Label: Eibon
Rated: *****
The Human Voice is Haerleif Langas from Norway, best known for his activity as Northaunt. The laconic liner notes state that this is "a document of days and nights of inner turmoil". If you manage to ignore the jarring filtered vocals that are used on a number of tracks, "Exit Lines" is a solid album of sober piano/keyboards-driven ambient music in the vein of Yellow6, late Pan American or good old Eno ("Mausoleum", "The Ghost of Our Love"). Melancholy is the key word - a quietly blue feel which only occasionally becomes despondent ("Det Skjer, Ditt Ansikt Vendes Mot Morket").

MCKMN: Orphan Ristophe

 Posted by Steve Mecca   Ambient / Electronica / Ethereal / Dub / Soundscapes / Abstract
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May 29 2009
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Artist: MCKMN (@)
Title: Orphan Ristophe
Format: CD
Label: Mockmoon Records (@)
Distributor: CD Baby
Rated: *****
Right off the bat, I found this project intriguing. In fact, it was the first CD I opened and played when I received the latest batch to review. My first impressions were mostly positive, but I decided not to rush into anything and give it some time, so I put it on the back burner for a bit. Whether the project is called MCKMN, or Mockmoon I guess doesn’t make too much of a difference. It’s the music of Dutch artist Terence Koot and I think it’s his first effort. For some reason stuff I’ve heard coming out of the Netherlands lately has been pretty interesting, and maybe there is a musical renaissance brewing in the land of tulips, van Gogh and good weed.

My initial impression of MCKMN’s "Orphan Ritophe" was that it has a progressive bent, and my impression didn’t change after a few listenings. It is an instrumental album with a cinematic flavor. Koot constructs tracks that could easily be used in movie scores or computer games. I was most impressed with the flow of the pieces, the way they moved naturally with a certain continuity. The layering is full and rich without being cluttered, engaging without being overwhelming, dramatic where it needs to be, and laid back when appropriate. These are all the marks of a talented composer who has a good handle on his craft. While many who attempt this style of music often draw too much from the Delerium school of composition, MCKMN’s influences seem to be more drawn from film composers like Hans Zimmer, Graeme Revell, Howard Shore, Paul Haslinger, Marco Beltrami, etc. I’m not say he’s in a league with those guys yet, but it seems to be where MCKMN is heading.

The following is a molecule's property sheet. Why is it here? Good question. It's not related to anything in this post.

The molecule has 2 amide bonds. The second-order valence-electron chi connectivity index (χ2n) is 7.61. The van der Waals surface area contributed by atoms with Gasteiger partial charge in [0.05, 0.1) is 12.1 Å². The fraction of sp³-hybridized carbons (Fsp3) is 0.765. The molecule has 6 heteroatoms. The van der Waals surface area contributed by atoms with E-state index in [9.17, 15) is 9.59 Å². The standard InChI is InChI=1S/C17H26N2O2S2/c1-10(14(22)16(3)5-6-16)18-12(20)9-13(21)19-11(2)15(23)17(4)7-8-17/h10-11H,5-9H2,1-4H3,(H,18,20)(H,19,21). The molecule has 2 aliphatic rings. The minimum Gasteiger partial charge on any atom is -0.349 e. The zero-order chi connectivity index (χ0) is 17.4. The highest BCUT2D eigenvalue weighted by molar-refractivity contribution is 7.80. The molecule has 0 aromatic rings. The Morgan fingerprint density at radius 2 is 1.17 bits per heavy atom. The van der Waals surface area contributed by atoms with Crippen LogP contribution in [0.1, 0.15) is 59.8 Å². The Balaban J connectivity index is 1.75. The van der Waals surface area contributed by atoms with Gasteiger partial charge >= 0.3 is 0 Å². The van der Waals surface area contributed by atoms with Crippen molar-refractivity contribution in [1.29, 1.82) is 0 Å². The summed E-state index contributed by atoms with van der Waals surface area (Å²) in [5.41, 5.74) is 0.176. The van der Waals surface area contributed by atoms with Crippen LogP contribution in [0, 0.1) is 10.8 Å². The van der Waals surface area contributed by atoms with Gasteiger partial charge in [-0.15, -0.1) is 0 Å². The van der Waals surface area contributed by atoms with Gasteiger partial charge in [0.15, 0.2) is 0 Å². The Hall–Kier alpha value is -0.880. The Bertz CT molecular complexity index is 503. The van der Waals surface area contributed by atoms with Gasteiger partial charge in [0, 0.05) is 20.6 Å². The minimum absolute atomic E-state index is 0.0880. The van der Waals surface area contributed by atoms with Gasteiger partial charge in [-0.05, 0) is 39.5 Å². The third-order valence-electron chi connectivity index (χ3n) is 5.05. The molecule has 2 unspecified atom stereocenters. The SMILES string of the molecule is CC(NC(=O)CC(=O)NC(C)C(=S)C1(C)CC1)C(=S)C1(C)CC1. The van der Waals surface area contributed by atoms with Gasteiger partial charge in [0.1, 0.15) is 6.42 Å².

I like the moods displayed on "Orphan Ritophe". They’re a bit on the dark side without coming across as morbid, dreary, depressing or apocalyptic. The percussion programming is great, even if the mix hasn’t been perfected yet. The track "Ganymede" conveys a lot of motion; perhaps a hunt, or flying over some exotic terrain in a helicopter while riders on horseback below chase their quarry. The title track which follows utilizes electric guitar to build atmosphere, and morphs into almost a koto-like sound to give an oriental flavor. When the soaring lead kicks in, you just get goosebumps. Koot’s tempered use of strings also seems to be an indication that he has a movie in his mind when he composed these tracks. "The Great White Open" uses a haunting vocal loop to set its mood then morphs into a jazzy horn thing followed by a sparse guitar melody, all underscored by driving percussion. For the most part, the tracks are episodic; something you will find in most film scores, but there is also a cohesivness and consistency on this album that you won’t find in a lot of film scores owing to the nature of the variety of scenes that must be composed for.

Without a doubt, this is one of the most impressive new releases I have heard in a long time. I’m an electronic musician, but I doubt I could come up with anything this good even of I threw another 10k into studio gear and devoted 90% of my time to making music. "Orphan Ritophe" is really "The Bomb" and the only improvement that might be able to be made on it is in the production department. Some elements didn’t sound as bright or defined as I would have liked. But hey, this guy is only 26 years old, and this effort is head and shoulders above most of the stuff I get to review. There is a depth and maturity here that takes many musician/composers a decade or more to reach. Mark my words, if Mr. Koot gets the right breaks, you’re going to hear his music on some game, or as the soundtrack to some movie in the not too distant future. In the meantime, I’d recommend this album as a STRONG BUY, because it’s that damn good.